BN: Do you have a favorite genre, or do you like to explore any and all books?
JP: I wouldn’t say “any and all,” but I’m definitely open to a wide range of genres and subject matters. Doing book reviews has exposed me to many books that I may have never taken the time to explore on my own. If I had to choose a genre, it would be Urban Fiction. A great Urban Fiction book has sex, violence and drugs, but it also has a compelling story.
With that said, I’m more open to a “compelling story” than partial to a particular genre.
BN: Have you ever found a book so disturbing, that you couldn’t finish it, or had to leave it and come back?
JP: Yes! I read and reviewed a book a few years ago that caught me totally off guard. It was about a young man figuring out that he was homosexual during a time when he was in a relationship with a woman. This characters experiences with the different gay cultures was unsettling at times. The author’s intent was to teach people about different gay lifestyles and activities while also teaching people what to look out for with men on the downlow or sexual predators that focus on boys.
I interviewed the author prior to reading the book. The interview didn’t give any impression that the book would be so graphic. Since I was paid to review it, I wanted to finish it to give a thorough and honest review of the whole book. I had to stop a few times to give myself room to deal with the images and situations that were presented. I wrote the review based on the quality of the book and not my personal preference.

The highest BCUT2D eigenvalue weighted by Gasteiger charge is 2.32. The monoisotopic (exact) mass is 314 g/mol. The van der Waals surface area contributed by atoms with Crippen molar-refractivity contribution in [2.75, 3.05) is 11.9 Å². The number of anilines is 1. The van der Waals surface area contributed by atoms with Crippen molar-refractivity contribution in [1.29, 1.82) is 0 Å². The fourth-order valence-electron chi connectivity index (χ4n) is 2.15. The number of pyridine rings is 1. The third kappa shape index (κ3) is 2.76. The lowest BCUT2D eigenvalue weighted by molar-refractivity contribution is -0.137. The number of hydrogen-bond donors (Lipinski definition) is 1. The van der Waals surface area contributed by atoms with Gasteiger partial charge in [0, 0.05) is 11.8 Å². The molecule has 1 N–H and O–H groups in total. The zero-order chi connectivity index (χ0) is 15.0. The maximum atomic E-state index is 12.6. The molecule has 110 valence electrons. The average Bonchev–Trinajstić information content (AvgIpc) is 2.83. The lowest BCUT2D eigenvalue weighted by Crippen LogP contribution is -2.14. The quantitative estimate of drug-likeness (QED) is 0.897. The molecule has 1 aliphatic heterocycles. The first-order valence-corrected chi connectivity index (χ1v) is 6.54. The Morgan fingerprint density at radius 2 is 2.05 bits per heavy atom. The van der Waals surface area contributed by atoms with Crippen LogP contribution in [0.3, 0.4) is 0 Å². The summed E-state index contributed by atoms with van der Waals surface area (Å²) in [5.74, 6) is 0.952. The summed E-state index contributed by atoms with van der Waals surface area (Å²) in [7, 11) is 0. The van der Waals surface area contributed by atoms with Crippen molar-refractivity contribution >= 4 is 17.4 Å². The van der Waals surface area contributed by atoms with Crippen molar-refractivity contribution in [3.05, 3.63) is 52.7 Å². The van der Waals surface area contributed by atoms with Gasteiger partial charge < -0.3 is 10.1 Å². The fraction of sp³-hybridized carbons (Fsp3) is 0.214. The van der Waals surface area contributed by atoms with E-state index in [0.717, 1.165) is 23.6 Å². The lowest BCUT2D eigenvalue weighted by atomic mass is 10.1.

BN: What question would you ask your favorite author, if you had the chance to ask only one question?
JP: There are so many great authors out there. From great personalities to great storytellers. It’s hard for me to pick a favorite.
If I could gain access to someone considered to be “one of the greats”, I would pose this situation and see how that author would answer:
If you had a choice, would you take a lot of money for writing books you didn’t like to write? Or would you take less money and huge readership who respect you for writing the books that are in you?
BN: Who are some of your favorite supporting characters? Antagonists?
JP: This is a great question! We get so wrapped up in the hero and/or the heroine that we tend to forget the little people who really make the stories pop: the supporting characters.